• Winding wool into a ball (clockwise: with the non-dominant hand holding the ball, dominant hand winding the yarn from the bottom up nearest the body, out and away from the body, then down and around toward the body again);
  • Tying shoestrings (one loop method) and other knots--use variety of rope thicknesses;
  • Washing dishes, (doll's) clothing, and paint rags by hand, including scrubbing cloth with both hands onto a scrub board;
  • Wiping counter/table and dusting (use both hands or stand so wiping hand crosses midline, or pick up object with non-dominant hand to dust under it with dominant hand);
  • Wringing rag, sponge, or cloth to squeeze as much as water out as possible;
  • Scrubbing/wiping the floor with a scrub brush and rag (down on hands and knees);
  • Sweeping and raking (showing the older kindergartner how to do this properly, crossing the midline);
  • Digging and weeding;
  • Polishing shoes, silver, copper (using non-toxic substai1ces);
  • Folding cloths and/or clean laundry;
  • Stirring dough and beating batter (non-dominant hand holds bowl) -- note that a right-handed child will usually stir a heavy dough counter-clockwise to get more power into the stirring, while beating an egg or other light batter clockwise & opposite for left-handed child);
  • Kneading and shaping dough, clay/mud/sand;
  • Measuring a cup of this or that for cooking
  • Grating carrots, cheese, etc. on a grater (dominant hand grates as non-dominant hand holds grater);
  • Cutting bread, carrots, cucumbers, fruit for a fruit salad, etc. (non-dominant hand holds vegetable, bread, fruit still as dominant hand cuts);
  • Folding paper airplanes and origami figures;
  • Cutting with scissors (non-dominant hand holds object being cut);
  • Tearing and pasting (tissue) paper;
  • Threading large beads on leather thong or on finger-knitted strand to make necklaces, belts;
  • Swinging on a platter or rope swing (hands hold rope at the midline);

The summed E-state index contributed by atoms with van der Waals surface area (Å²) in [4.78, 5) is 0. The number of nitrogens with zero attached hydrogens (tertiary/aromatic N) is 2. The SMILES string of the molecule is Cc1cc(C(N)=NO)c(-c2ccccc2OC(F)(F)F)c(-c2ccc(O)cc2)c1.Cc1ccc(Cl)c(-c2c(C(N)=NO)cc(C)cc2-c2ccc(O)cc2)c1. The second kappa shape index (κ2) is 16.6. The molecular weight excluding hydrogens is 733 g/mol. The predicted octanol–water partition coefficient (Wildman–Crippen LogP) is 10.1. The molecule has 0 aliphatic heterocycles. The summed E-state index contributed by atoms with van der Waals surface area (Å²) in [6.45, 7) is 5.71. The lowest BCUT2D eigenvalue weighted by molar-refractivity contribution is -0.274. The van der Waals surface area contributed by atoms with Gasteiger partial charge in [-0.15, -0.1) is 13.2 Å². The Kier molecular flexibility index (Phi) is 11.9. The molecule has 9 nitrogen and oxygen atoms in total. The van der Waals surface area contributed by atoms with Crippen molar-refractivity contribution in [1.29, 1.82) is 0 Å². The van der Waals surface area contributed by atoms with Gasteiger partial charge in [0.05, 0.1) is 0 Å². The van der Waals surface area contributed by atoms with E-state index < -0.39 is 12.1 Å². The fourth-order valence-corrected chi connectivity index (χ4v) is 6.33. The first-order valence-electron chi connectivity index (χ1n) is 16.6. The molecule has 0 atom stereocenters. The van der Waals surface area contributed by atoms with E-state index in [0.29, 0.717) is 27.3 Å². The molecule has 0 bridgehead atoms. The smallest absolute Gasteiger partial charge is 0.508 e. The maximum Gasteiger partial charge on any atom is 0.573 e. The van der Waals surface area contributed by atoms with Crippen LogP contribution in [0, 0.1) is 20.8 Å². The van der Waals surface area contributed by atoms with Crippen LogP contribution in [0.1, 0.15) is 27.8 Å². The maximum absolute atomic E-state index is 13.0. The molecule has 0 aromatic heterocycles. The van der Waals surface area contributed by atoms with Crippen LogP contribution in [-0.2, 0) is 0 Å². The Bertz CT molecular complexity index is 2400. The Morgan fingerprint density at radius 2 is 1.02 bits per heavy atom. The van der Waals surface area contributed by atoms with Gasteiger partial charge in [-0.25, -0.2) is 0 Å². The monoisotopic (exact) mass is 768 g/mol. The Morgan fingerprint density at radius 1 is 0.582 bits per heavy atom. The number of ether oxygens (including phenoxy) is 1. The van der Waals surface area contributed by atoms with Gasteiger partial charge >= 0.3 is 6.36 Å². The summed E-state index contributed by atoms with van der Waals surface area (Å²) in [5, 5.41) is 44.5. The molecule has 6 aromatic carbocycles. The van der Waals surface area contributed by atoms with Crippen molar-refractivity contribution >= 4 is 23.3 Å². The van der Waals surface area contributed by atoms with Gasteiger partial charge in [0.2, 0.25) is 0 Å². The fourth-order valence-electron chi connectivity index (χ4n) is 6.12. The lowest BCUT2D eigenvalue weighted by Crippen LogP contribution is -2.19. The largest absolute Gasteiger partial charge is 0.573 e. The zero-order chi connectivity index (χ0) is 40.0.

• With a straight rope/chalk line on the ground/floor:
1. walk w/ each foot crossing over to other side;
2. jump forward with feet astride the rope;
3. feet together. jump from one side to the other;
4. jump astride for one jump alternating w/ feet crossing for one jump.

These activities are especially important for children in kindergarten and the early grades. Obviously there are many other activities which children engage in throughout the day which could have them using their hands and /feet at or across the midline. As teachers and parents, we can creatively support them in this integration process."

Movement Skills Grades 1-2

* Aiming games (balls into baskets, rings on sticks)
* Animal stunt zoo exercises
* Balance beam K wobbly beam tight wire rope coffee can stilts  
* Balance on beam and rope, 
* Balance on one leg while doing something else (balance)  
* Balance walking a line on floor with something on head (balance, posture)  
* Balance walking by stepping from one brick to another (combined with verse)  (balance, concentration)  
* Balance walking in a straight line with toes touching heels (balance)  
* Ball (circle ball bounce, circle ball throw, circle ball, human pinball, ball (passing, bouncing, rolling, throwing, catching under chin, between legs, below other arm) (coordination, giving and receiving)  
* Blind activities (throw one ball back and forth to self)
* Body control (automobiles, count 10 red light, etc.)
* Body geography (this is my trunk, sailor, shepherd's hey 
* Clap above, below, behind legs while walking, standing, and sitting.  
* Clap exact rhythm in front and behind body (rhythm)  
* Courage (run bunnies)  
* Dance and folk dance
* Flexibility (gymnastics, acrobatics, stunts, zoo animal play) frog, inchworm  
* Follow the leader, imitation play